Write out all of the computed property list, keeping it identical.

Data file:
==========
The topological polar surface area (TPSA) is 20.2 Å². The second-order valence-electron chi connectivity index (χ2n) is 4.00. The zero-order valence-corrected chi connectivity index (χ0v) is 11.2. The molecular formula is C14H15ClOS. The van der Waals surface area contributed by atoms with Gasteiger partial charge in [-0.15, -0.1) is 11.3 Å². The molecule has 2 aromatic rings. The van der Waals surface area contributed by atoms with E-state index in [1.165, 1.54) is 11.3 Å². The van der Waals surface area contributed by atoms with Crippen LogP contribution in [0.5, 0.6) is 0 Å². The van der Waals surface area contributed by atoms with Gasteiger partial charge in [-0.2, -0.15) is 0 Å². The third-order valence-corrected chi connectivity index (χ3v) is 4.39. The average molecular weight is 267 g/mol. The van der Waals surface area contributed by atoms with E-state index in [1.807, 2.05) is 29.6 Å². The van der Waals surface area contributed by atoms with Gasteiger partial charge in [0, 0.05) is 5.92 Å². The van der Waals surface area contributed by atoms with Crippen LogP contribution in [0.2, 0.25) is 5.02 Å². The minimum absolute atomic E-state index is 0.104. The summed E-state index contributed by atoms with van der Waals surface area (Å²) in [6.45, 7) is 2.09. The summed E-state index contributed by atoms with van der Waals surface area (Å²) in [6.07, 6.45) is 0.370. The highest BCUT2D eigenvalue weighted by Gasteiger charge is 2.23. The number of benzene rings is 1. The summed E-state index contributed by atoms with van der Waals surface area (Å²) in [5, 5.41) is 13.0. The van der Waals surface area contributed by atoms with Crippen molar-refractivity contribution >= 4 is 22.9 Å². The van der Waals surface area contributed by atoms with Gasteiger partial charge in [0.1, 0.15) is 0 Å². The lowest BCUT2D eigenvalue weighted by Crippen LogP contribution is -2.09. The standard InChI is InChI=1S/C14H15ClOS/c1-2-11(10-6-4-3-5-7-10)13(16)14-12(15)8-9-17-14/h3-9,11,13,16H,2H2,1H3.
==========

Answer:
The topological polar surface area (TPSA) is 20.2 Å². The second-order valence-electron chi connectivity index (χ2n) is 4.00. The zero-order valence-corrected chi connectivity index (χ0v) is 11.2. The molecular formula is C14H15ClOS. The van der Waals surface area contributed by atoms with Gasteiger partial charge in [-0.15, -0.1) is 11.3 Å². The molecule has 2 aromatic rings. The van der Waals surface area contributed by atoms with E-state index in [1.165, 1.54) is 11.3 Å². The van der Waals surface area contributed by atoms with Crippen LogP contribution in [0.5, 0.6) is 0 Å². The van der Waals surface area contributed by atoms with Gasteiger partial charge in [-0.2, -0.15) is 0 Å². The third-order valence-corrected chi connectivity index (χ3v) is 4.39. The average molecular weight is 267 g/mol. The van der Waals surface area contributed by atoms with E-state index in [1.807, 2.05) is 29.6 Å². The van der Waals surface area contributed by atoms with Gasteiger partial charge in [0, 0.05) is 5.92 Å². The van der Waals surface area contributed by atoms with Crippen LogP contribution in [0.2, 0.25) is 5.02 Å². The minimum absolute atomic E-state index is 0.104. The summed E-state index contributed by atoms with van der Waals surface area (Å²) in [6.45, 7) is 2.09. The summed E-state index contributed by atoms with van der Waals surface area (Å²) in [6.07, 6.45) is 0.370. The highest BCUT2D eigenvalue weighted by Gasteiger charge is 2.23. The number of benzene rings is 1. The summed E-state index contributed by atoms with van der Waals surface area (Å²) in [5, 5.41) is 13.0. The van der Waals surface area contributed by atoms with Crippen molar-refractivity contribution >= 4 is 22.9 Å². The van der Waals surface area contributed by atoms with Gasteiger partial charge in [0.1, 0.15) is 0 Å². The lowest BCUT2D eigenvalue weighted by Crippen LogP contribution is -2.09. The standard InChI is InChI=1S/C14H15ClOS/c1-2-11(10-6-4-3-5-7-10)13(16)14-12(15)8-9-17-14/h3-9,11,13,16H,2H2,1H3.